Specifically, we have several observations. 1) ADDA, DANN, and DAN outperform ResNet only on some tasks, implying that they suffer from the negative transfer issue. 2) RTN exploits the entropy minimization criterion to amend itself with semi-supervised learning. Thus, it has some improvement over ResNet but still suffers from negative transfer for some tasks. 3) Partial domain adaptation methods (SAN [5] and IWAN [43]) perform better than ResNet and other domain adaptation methods on most tasks, due to their weighting mechanism to mitigate negative transfer caused by outlier classes and promote positive transfer among shared classes. 4) ETN outperforms SAN and IWAN on most tasks, showing its power to discriminate the outlier classes from the shared classes accurately and to transfer relevant examples.

In particular, ETN outperforms SAN and IWAN by much larger margin on the large-scale ImageNet-Caltech dataset, indicating that ETN is robuster to outlier classes and performs better even on dataset with large number of outlier classes ( in ImageNetCaltech) relative to the shared classes ( in ImageNetCaltech). ETN has two advantages: learning discriminative weights and filtering outlier classes out from both source classifier and domain discriminator, which boost partial domain adaptation performance.

We inspect the efficacy of different modules by comparing in Tables 4 the results of ETN variants. 1) ETN outperforms ETN w/o classifier, proving that the weighting mechanism on the source classifier can reduce the negative influence of outlier-classes examples and focus the source classifier on the examples belonging to the target label space. 2) ETN also outperforms ETN w/o auxiliary by a larger margin, proving that the auxiliary classifier can inject label information into the domain discriminator to yield discriminative weights, which in turn enables ETN to filter out irrelevant examples.

4.3 Analysis

Feature Visualization: We plot in Figures 3 the t-SNE embeddings [8] of the features learned by DANN, SAN, IWAN and ETN on A (31 classes)W (10 classes) with class information in the target domain. We observe that features learned by DANN, IWAN, and SAN are not clustered as clearly as ETN, indicating that ETN can better discriminate target examples than the compared methods.

Class Overlap: We conduct a wide range of partial domain adaptation with different numbers of target classes. Figure 4 shows that when the number of target classes decreases fewer than , the performance of DANN degrades quickly, implying that negative transfer becomes severer when the label space overlap becomes smaller. The performance of SAN decreases slowly and stably, indicating that SAN potentially eliminates the influence of outlier classes. IWAN only performs better than DANN when the label space non-overlap is very large and negative transfer is very severe. ETN performs stably and consistently better than all compared methods, showing the advantage of ETN to partial domain adaptation. ETN also performs better than DANN in standard domain adaptation when the label spaces totally overlap, implying that the weighting mechanism will not degrade performance when there are no outlier classes.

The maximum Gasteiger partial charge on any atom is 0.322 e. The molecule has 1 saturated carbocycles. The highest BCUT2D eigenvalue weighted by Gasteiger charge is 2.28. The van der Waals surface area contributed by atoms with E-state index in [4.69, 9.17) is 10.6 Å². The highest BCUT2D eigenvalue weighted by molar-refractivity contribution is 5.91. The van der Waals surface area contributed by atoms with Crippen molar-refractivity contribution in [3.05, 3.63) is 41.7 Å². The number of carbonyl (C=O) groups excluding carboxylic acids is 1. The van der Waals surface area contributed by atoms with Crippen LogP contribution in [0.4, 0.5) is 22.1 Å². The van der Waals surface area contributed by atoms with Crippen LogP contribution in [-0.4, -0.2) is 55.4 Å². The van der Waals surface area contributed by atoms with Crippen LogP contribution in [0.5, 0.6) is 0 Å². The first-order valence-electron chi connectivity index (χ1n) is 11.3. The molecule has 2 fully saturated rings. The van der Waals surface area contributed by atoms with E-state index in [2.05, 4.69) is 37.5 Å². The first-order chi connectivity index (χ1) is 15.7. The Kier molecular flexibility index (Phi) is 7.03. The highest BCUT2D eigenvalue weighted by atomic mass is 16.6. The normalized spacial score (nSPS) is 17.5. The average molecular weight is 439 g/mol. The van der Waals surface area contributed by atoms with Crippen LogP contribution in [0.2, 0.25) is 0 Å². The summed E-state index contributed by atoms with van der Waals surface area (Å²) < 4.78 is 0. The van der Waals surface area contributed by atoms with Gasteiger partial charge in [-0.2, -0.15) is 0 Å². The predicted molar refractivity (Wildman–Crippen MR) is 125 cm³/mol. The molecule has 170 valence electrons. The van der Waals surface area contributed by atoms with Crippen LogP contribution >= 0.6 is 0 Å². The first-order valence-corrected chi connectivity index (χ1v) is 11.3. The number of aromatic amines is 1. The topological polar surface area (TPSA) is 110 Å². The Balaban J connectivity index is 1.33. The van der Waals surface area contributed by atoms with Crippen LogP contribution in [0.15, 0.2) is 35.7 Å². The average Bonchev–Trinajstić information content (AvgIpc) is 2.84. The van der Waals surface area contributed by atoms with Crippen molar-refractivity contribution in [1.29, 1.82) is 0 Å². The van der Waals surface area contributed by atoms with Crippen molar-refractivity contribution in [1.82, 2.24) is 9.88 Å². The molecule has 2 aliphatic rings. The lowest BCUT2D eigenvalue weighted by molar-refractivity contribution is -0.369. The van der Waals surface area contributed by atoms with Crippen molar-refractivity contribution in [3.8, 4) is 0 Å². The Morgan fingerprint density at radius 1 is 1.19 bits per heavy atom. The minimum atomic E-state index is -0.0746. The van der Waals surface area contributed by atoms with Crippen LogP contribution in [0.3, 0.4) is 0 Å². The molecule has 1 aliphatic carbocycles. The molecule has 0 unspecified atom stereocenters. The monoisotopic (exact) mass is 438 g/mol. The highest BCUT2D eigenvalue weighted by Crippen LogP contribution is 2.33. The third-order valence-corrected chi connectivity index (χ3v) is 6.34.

(a) IWAN
(b) ETN
Figure 6: Density function of the importance weights of source examples in the shared label space and outlier label space .

Convergence Performance: As shown in Figure 5, the test errors of all methods converge fast but baselines to high error rates. Only ETN converges to the lowest test error. Such phenomenon implies that ETN can be trained more efficiently and stably than previous domain adaptation methods.

Weight Visualization: We plot the approximate density function of the weights in Equation (9) generated by IWAN [43] and ETN for all source examples in Figure 6 on task ClPr. The orange curve shows examples in shared classes and the blue curve shows outlier classes . Compared to IWAN, our ETN approach assigns much larger weights to shared classes and much smaller weights to outlier classes. Most examples of outlier classes have nearly zero weights, explaining the strong performance of ETN on these datasets.

5 Conclusion

This paper presented Example Transfer Network (ETN), a discriminative and robust approach to partial domain adaptation. It quantifies the transferability of source examples by integrating the discriminative information into the transferability quantifier and down-weights the negative influence of the outlier source examples upon both the source classifier and the domain discriminator. Based on the evaluation, our model performs strongly for partial domain adaptation tasks.

Acknowledgements

This work is supported by National Key R&D Program of China (No. 2016YFB1000701) and National Natural Science Foundation of China (61772299, 71690231, and 61672313).